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Using R ‘helps automate data analysis’
Firms looking to make their analysis of large amounts of data faster and more accurate are increasingly turning to the R statistical programming language to see the best results.
This is according to Johann de Boer, digital analytics manager at Open Universities in Australia. He told a recent Google Analytics User Conference in Sydney that this can eliminate many of the difficulties involved with analyzing large data sets, saving enterprises a significant amount of time.
CIO.com reports that the expert demonstrated at the event how he was able to perform a full analysis, including fetching and cleaning up information, merging it together, processing and visualizing the results, all within a few minutes through the use of R.
“To do that manually, it would have taken maybe a week to be able to fetch all the data and clean it up and so on,” he explained. “With R you can do all of that a lot quicker and because it’s reusable it means you can use parts of the analysis and other analyses you do in future so it doesn’t go to waste.”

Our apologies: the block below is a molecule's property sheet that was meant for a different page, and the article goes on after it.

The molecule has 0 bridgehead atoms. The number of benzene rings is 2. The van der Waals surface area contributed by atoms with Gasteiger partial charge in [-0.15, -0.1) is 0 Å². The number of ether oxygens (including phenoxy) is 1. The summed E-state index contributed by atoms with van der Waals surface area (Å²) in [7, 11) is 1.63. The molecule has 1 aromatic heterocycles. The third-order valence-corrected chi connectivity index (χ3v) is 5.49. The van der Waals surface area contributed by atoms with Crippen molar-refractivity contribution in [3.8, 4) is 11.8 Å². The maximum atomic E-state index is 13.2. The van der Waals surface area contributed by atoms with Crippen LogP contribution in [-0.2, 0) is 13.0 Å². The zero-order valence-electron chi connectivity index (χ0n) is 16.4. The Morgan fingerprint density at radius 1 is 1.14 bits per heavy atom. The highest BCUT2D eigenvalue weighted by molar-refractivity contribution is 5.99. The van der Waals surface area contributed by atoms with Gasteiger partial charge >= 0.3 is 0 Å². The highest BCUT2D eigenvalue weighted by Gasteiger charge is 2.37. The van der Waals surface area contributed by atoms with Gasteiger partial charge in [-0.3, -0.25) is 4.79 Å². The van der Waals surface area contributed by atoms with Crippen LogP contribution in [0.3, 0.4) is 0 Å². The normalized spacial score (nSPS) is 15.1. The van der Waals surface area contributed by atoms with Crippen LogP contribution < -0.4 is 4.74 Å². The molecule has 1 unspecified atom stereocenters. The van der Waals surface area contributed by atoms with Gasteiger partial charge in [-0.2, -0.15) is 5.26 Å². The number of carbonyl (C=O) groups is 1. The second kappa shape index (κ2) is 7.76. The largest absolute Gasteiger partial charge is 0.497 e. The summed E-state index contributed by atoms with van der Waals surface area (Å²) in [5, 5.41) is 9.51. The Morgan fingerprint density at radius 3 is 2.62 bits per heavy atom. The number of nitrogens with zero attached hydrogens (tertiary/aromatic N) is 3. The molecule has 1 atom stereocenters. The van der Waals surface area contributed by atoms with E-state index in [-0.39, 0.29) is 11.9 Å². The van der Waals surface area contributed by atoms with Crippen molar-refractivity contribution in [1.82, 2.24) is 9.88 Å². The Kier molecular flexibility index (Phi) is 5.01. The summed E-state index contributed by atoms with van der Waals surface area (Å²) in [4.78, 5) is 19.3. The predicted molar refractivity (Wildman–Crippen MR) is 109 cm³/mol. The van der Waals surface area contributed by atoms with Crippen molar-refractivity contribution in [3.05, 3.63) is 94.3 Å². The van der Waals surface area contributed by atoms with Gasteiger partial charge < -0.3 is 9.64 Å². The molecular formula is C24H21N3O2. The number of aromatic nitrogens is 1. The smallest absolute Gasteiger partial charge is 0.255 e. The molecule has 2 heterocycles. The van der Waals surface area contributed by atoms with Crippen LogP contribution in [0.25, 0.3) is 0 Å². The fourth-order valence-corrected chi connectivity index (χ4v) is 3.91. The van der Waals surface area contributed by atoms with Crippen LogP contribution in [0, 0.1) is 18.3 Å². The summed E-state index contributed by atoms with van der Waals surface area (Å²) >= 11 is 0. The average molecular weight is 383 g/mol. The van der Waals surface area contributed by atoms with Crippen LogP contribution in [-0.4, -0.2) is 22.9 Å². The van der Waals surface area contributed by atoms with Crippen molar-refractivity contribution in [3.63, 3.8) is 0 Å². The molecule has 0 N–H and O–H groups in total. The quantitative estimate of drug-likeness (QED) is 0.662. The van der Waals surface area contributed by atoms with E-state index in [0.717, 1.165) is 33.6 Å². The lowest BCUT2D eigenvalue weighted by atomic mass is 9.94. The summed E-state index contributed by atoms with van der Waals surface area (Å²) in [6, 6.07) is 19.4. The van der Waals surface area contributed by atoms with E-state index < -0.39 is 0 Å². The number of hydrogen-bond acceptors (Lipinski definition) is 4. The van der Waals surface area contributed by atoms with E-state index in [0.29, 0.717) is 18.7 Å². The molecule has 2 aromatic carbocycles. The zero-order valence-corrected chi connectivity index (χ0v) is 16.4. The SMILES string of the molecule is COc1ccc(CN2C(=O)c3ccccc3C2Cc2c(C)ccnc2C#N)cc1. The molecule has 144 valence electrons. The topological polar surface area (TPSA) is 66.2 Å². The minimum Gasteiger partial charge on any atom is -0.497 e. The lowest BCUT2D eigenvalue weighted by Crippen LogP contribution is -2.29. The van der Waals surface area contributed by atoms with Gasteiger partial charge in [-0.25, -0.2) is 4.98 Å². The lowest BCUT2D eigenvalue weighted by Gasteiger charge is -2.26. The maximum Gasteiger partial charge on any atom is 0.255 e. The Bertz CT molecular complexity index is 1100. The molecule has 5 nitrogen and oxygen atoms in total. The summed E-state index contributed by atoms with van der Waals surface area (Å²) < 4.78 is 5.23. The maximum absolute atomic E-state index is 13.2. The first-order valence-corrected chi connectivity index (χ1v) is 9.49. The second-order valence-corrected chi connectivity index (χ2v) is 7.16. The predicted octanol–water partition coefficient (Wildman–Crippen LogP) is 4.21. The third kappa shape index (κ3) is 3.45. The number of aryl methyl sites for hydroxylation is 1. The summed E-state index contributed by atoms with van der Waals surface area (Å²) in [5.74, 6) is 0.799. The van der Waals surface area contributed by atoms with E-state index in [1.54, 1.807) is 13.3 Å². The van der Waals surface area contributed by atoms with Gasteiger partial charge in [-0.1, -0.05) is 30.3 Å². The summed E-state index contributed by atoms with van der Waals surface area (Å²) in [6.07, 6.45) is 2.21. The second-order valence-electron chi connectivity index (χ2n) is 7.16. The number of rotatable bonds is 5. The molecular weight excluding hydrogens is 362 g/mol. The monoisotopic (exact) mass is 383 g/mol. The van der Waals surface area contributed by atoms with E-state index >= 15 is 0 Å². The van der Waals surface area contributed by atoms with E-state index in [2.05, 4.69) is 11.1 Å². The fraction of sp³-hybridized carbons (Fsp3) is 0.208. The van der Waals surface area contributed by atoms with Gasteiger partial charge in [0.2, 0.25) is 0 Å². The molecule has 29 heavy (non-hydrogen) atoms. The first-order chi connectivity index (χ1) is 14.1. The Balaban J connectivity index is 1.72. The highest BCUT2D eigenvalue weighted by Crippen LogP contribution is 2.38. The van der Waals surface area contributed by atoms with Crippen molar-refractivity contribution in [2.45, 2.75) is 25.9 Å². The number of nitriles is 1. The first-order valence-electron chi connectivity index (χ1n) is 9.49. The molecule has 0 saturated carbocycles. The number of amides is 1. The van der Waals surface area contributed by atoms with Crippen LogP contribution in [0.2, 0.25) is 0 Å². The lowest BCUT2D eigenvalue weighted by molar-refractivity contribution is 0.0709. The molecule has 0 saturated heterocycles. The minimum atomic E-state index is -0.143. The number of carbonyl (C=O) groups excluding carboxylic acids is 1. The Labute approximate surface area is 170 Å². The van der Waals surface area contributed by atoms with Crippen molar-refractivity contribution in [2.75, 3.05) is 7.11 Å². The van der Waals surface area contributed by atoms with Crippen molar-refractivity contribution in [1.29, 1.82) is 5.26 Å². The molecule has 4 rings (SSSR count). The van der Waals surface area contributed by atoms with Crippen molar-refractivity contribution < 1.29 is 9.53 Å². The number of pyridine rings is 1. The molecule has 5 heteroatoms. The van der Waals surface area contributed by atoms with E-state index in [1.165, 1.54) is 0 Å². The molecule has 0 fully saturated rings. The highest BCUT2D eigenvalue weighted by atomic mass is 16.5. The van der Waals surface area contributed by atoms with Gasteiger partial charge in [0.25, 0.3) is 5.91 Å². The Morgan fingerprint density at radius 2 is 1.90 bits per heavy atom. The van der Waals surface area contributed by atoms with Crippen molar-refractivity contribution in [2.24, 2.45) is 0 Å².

Another key advantage is that it can make gathering data from different sources much easier by removing manual processes. For example, if a firm needs to know details such as meteorological information, population statistics or health data to aid in their decision-making there are packages available that mean users do not have to go out to various sources and fetch the right figures thesmselves.
These time-saving features mean R is becoming increasingly popular and because of this, it was recently announced by Kognitio that its solutions will now offer full support for R.
Commenting on the capabilities, it was noted by analyst at 451 Research Matt Aslett: “The introduction of the ability to parallelize R queries gives Kognitio further differentiation and should strengthen its claim to act as a specialist in-memory analytic platform that complements existing data warehousing and Hadoop deployments.”
However, organizations looking to utilize R need to be careful, as Mr de Boer noted it is not a one-size-fits-all solution. Users therefore need to take the time to understand the solution and determine which operations it will be most useful for.